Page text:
- Salt to taste, of course. kosher, please.
- Now, toss your cooked shells and cheese sauce and coat to your liking (reserved sauce will keep in the fridge for four days or so and is great for any number of cheese sauce needs you might dream up), and top with a drizzle of truffle oil at presentation (for maximum FU points) or pile into a ramekin, sprinkle with panko bread crumbs, and pop under the broiler for a FEW seconds. Keep an eye on it. If you torch it now, you’re gonna be pissed and lose serious points. So get it to a golden crust, THEN hit it with the truffle oil. If you want. That’s what I do. And that’s what makes it F#*% You Macaroni & Cheese if you get it right. It’s powerful stuff.
Smoked Tomatoes and Portabellas
—A smoker (any kind of hot smoker, electric or gas or charcoal). You could get by with a grill, but you have to pay a lot more attention
—A digital probe thermometer is very nice for things of this nature
- a few pounds of roma tomatoes
- one or two pounds of mushrooms
- canola oil
- kosher salt
- According to your smoker’s instructions (I use charcoal) get it to a little below optimum temperature (for meats). While that’s heating up, soak the woodchips of your choice (I use pecan) in water.
- In the kitchen, slice the romas in half lengthwise and toss with a splash of oil and a generous sprinkle of kosher salt. The portabellas, lightly brush for debris, remove stems (if you like) and give the same
- oil/salt treatment. Once your smoker is at a nice temp (around 200 to 230) gently place your tomatoes (cut-side up) and mushrooms (gills up) on the racks in the smoker, toss your soaked woodchips (I wrap mine in foil to keep the mess down and the excess water off the coals) on the heat source and walk away. You’ll need to check on them periodically just to make sure the coals are maintaining a nice even temperature, so add coals if necessary.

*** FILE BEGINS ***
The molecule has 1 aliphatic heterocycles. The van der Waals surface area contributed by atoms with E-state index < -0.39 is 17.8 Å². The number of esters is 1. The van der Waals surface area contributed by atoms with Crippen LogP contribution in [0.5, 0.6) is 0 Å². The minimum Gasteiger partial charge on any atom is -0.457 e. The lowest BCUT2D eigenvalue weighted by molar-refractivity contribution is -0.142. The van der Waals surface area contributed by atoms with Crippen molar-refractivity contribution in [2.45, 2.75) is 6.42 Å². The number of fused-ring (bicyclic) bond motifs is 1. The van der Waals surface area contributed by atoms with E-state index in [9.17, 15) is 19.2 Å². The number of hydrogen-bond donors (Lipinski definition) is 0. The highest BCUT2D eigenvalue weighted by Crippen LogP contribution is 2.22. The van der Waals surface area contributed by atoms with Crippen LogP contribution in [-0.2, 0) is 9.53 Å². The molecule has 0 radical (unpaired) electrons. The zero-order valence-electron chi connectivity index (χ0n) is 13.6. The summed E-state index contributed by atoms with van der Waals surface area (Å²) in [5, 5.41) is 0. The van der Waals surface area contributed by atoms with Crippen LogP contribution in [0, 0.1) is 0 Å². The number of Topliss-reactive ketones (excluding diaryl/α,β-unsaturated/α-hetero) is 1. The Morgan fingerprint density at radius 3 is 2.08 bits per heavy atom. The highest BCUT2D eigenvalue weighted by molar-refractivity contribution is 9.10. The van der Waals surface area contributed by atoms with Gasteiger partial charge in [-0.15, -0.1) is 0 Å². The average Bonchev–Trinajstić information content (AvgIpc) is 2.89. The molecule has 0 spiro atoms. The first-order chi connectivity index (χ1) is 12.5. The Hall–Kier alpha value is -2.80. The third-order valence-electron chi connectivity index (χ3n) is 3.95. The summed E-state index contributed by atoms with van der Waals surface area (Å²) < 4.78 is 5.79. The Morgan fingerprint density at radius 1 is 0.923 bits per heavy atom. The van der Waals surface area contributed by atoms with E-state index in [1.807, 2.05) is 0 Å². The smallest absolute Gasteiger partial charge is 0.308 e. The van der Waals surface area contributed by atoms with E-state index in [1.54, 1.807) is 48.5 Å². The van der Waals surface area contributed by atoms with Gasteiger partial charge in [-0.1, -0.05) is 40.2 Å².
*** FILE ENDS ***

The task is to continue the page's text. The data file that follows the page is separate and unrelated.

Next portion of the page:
The whole process takes about 4-6 hours for the mushrooms and 8-12 hours to get the tomatoes to “sundried” consistency. But you can also pull both the tomatoes and mushroomsoff after a couple hours and finish them in the oven on a rack at 200 degrees for a couple hours too… or, not. Whatever works for you.
But what can now be done with these two ingredients is vast and at times, alarming. The tomatoes can be used for anything you’d normally use tomatoes for: salsas, soups, salads, cornbread (hell yeah), or even compound butter (blue cheese, garlic, green onion, smoked tomato slivers) to blob onto a steak fresh off the grill. The mushrooms are great in anything requiring duxelle, in tapenades (incredible), but where they especially blow minds is in a basic bechamel (see mac and cheese recipe, replace cream with milk) and over biscuits. It’s sausage gravy and biscuits for vegetarians and every single one I’ve made this for nearly claws their own face off. In fact, the smoked tomatoes have been spit out by several vegetarians thinking it was meat. So, you could use those in the mac and cheese as well.
go nuts. enjoy. have fun. feed those you love.
- finely-chopped smoked portabellas
- minced cilantro
- minced garlic
- minced anchovy
- minced jalapeno
- crushed toasted pecans
- lemon juice/zest
- olive oil
- pinch of cumin
- salt to taste
- Spread this on toasted baguette crisps. Watch people freak out.